One of the hurdles in contributing to Linux kernel as a beginner is to find something to work on. If you are working as a kernel developer or are a part of a kernel mentorship program, this shouldn’t be a problem. But for others, the first step is to send a bunch of coding style fixes for warnings reported by checkpatch.

In addition to checkpatch, there are many other static analysis tools like sparse, coccinelle and smatch, used to analyse source code and find possible bugs. In this post, I’ll show how to use some of these tools to find issues to fix.

When using static analysis tools to find bugs or issues,

  1. Verify if there really is an underlying issue that needs fixing. Static analysis tools have false positives. Ensure that you are not fixing a false positive.
  2. Try to solve the underlying issue and not just silence the warning.
  3. In your commit message, it is better to describe why the change is needed or what problem it is solving, than to say that it fixes some tool’s warning. You can mention the tool that reported the warning.


The kernel has it’s own coding style which is described in the documentation. Enforcing a coding style helps, for instance, when grepping through the code base.

Checkpatch is a perl script, used to check patches and files for coding style violations. It is present under the kernel’s scripts folder.

# To use it on patches
./scripts/ *.patch

# To use it on files
./scripts/ -f file.c

# To run checkpatch before committing
git diff | ./scripts/

If checkpatch finds a coding style violation, it shows a short description, the file, line number and the line that needs to be fixed. In the output below, it shows a check to avoid camel case in a function name.

CHECK: Avoid CamelCase: <rtl8188e_PHY_SetRFReg>
#14: FILE: drivers/staging/r8188eu/os_dep/ioctl_linux.c:3628:
+		rtl8188e_PHY_SetRFReg(padapter, RF_PATH_A, arg, 0xffffffff, extra_arg);

total: 0 errors, 0 warnings, 1 checks, 12 lines checked
Your patch has style problems, please review.

Fixing checkpatch errors is an easy way to send your first patch, as most checkpatch errors are trivial to fix. KernelNewbies site has an excellent writeup on setting up the tools, building the kernel and sending your first patch: FirstKernelPatch.

  • Not all subsystem maintainers accept checkpatch fixes as it can possibly break working code and also changes the git blame for the lines modified. The staging subsystem (drivers/staging) is a good place to send checkpatch fixes.
  • Some checks like “CHECK: line length of 126 exceeds 100 columns” are better ignored. A KernelNewbies post lists some of the warnings to ignore.

When sending patches, always run checkpatch to ensure that they conform to the kernel coding style. Patches with style errors are usually rejected. To run checkpatch automatically whenever we commit changes, add checkpatch to git’s post commit hook, as shown below: (I learnt this from LFD 103)

cat << EOF > .git/hooks/post-commit
exec git show --format=email HEAD | ./scripts/ --strict --codespell
chmod a+x .git/hooks/post-commit

# Make changes, stage and commit
git commit -s -v

# Post-commit hook will run checkpatch on your code
# Fix any errors found and amend to previous commit
git commit --amend


Sparse is a semantic parser which uses annotations in the kernel source code to find possible mistakes. It can find bugs caused by incorrect locking, endianness mismatch, mixing kernel and user pointers, etc.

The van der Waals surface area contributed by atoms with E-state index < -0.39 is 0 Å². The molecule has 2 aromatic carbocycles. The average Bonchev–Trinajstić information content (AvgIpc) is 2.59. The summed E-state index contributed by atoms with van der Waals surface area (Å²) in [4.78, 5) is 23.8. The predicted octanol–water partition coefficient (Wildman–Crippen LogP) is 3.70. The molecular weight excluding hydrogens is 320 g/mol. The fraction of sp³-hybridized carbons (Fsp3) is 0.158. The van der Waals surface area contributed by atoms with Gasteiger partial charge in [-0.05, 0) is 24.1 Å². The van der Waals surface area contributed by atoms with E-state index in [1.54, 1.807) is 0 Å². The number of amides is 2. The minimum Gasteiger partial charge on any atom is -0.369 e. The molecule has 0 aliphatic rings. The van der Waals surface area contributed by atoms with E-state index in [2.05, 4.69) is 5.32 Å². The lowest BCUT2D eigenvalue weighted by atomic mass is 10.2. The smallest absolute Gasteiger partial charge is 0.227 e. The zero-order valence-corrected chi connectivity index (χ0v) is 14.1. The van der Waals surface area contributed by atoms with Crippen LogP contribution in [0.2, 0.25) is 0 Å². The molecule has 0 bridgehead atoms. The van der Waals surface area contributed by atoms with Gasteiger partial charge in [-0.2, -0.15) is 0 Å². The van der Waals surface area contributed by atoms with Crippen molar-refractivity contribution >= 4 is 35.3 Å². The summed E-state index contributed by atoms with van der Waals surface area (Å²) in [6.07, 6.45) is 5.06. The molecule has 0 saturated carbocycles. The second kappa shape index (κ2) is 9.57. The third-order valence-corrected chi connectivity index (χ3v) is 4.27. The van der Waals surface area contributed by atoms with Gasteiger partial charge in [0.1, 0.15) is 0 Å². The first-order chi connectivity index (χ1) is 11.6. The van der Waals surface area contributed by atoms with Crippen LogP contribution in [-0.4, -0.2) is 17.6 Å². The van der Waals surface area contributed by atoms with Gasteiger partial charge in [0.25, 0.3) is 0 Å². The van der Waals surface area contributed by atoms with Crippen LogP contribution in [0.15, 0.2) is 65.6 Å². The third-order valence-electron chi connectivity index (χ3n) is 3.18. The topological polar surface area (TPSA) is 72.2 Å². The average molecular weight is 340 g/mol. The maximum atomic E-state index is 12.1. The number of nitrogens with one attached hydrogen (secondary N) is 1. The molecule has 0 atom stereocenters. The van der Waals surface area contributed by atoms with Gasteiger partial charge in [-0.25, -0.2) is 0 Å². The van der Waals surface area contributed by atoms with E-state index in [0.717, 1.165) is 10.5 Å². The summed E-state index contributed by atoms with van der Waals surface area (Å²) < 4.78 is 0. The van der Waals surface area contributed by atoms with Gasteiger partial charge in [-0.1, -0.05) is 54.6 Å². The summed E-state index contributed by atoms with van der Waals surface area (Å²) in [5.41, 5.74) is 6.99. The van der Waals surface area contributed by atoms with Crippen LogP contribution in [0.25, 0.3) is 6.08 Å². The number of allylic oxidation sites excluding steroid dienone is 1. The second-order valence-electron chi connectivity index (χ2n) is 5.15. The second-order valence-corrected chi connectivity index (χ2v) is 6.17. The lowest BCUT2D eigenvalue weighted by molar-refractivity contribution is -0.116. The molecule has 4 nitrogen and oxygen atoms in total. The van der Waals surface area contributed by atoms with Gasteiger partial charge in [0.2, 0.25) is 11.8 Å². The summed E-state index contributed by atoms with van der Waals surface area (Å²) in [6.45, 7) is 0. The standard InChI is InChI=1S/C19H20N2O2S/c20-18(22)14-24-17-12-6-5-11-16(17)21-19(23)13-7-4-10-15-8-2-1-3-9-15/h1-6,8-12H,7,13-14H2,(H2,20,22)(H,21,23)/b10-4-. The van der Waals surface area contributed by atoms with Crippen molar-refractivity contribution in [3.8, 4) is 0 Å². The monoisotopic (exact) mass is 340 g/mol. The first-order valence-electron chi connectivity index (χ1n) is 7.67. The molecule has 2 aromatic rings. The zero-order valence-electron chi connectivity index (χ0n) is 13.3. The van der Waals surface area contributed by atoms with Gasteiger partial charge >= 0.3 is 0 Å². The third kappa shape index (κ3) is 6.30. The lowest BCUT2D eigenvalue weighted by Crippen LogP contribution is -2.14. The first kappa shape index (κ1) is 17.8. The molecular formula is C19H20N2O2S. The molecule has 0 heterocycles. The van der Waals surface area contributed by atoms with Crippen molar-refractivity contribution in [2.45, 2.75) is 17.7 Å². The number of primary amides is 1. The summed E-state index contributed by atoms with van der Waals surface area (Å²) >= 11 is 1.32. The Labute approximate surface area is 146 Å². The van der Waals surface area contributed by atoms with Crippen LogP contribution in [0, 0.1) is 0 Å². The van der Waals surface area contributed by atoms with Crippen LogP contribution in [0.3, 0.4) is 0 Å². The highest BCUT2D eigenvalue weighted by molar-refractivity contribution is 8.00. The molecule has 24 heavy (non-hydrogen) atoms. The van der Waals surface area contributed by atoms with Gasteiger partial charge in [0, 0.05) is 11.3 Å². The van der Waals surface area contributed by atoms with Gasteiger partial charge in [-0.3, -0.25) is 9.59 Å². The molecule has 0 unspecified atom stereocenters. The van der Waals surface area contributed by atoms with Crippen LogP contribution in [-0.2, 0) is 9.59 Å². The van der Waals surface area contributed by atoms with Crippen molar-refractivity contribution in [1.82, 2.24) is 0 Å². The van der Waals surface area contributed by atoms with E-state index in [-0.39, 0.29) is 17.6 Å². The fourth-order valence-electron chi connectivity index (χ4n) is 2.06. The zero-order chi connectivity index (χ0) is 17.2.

Sparse is available to install in most distributions. The latest development version can be installed from the git repository.

sudo apt-get install sparse

# Or from git repository
git clone git://
cd sparse
make install

To run sparse checks, we have to set the C argument when compiling the kernel:

# To run sparse on files about to be compiled
make C=1
# To run sparse on all files
make C=2

# To save the warnings to a file
make C=2 2>outfile


Coccinelle is a tool used for making collateral evolutions i.e. making the same change throughout the code base. For example, if we want to ensure that the result of a particular function is checked for null, we can use coccinelle to find locations where it is not checked.

We can specify code matching and transformation rules as semantic patches written in SmPL (Semantic patch language). For instance, the following semantic patch replaces expressions of the form (1 << X) with BIT(X).

expression e;
- (1 << e)
+ BIT(e)

Semantic patches written for the kernel are found in scripts/coccinelle directory and can run in four modes:

  1. report : Reports the issue and file location
  2. patch : Generates a patch to fix the issue
  3. context : Displays the context of the issue
  4. org : Generates an org file report to be viewed in emacs

Report mode is supported by all kernel semantic patches. The other modes may not be implemented by all kernel semantic patches.

Coccinelle can be installed from the git repository.

git clone
cd coccinelle
sudo make install

This installs a command line tool called spatch (stands for semantic patch).

To run coccinelle on the kernel source:

# To run all kernel semantic patches (in report mode (default))
make coccicheck

# To run all kernel semantic patches in patch mode
make coccicheck MODE=patch

# To run all kernel semantic patches on a directory
make coccicheck M=drivers/staging/

# To run a particular semantic patch
make coccicheck COCCI=scripts/coccinelle/misc/returnvar.cocci

We can also directly use spatch and specify a semantic patch with the –sp-file argument.

# When running kernel semantic patches, set the mode using -D
spatch --sp-file scripts/coccinelle/misc/returnvar.cocci -D report *.c

# When running other semantic patches
spatch --sp-file other.cocci *.c